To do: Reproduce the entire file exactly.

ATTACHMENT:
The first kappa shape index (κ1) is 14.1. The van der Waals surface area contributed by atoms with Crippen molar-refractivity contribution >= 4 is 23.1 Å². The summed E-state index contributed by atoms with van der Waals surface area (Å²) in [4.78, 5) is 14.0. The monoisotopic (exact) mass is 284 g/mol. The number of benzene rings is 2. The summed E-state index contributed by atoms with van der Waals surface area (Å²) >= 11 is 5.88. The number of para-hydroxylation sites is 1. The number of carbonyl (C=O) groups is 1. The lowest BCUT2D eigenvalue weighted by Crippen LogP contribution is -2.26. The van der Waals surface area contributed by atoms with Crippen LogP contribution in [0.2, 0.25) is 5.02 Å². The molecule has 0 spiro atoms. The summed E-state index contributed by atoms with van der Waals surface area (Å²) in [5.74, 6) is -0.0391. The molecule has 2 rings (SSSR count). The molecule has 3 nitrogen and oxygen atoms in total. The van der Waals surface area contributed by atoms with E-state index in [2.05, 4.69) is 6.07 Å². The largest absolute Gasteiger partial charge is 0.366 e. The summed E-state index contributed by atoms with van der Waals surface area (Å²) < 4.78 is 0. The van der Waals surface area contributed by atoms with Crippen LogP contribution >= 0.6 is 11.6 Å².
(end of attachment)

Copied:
The first kappa shape index (κ1) is 14.1. The van der Waals surface area contributed by atoms with Crippen molar-refractivity contribution >= 4 is 23.1 Å². The summed E-state index contributed by atoms with van der Waals surface area (Å²) in [4.78, 5) is 14.0. The monoisotopic (exact) mass is 284 g/mol. The number of benzene rings is 2. The summed E-state index contributed by atoms with van der Waals surface area (Å²) >= 11 is 5.88. The number of para-hydroxylation sites is 1. The number of carbonyl (C=O) groups is 1. The lowest BCUT2D eigenvalue weighted by Crippen LogP contribution is -2.26. The van der Waals surface area contributed by atoms with Crippen LogP contribution in [0.2, 0.25) is 5.02 Å². The molecule has 0 spiro atoms. The summed E-state index contributed by atoms with van der Waals surface area (Å²) in [5.74, 6) is -0.0391. The molecule has 2 rings (SSSR count). The molecule has 3 nitrogen and oxygen atoms in total. The van der Waals surface area contributed by atoms with E-state index in [2.05, 4.69) is 6.07 Å². The largest absolute Gasteiger partial charge is 0.366 e. The summed E-state index contributed by atoms with van der Waals surface area (Å²) < 4.78 is 0. The van der Waals surface area contributed by atoms with Crippen LogP contribution >= 0.6 is 11.6 Å².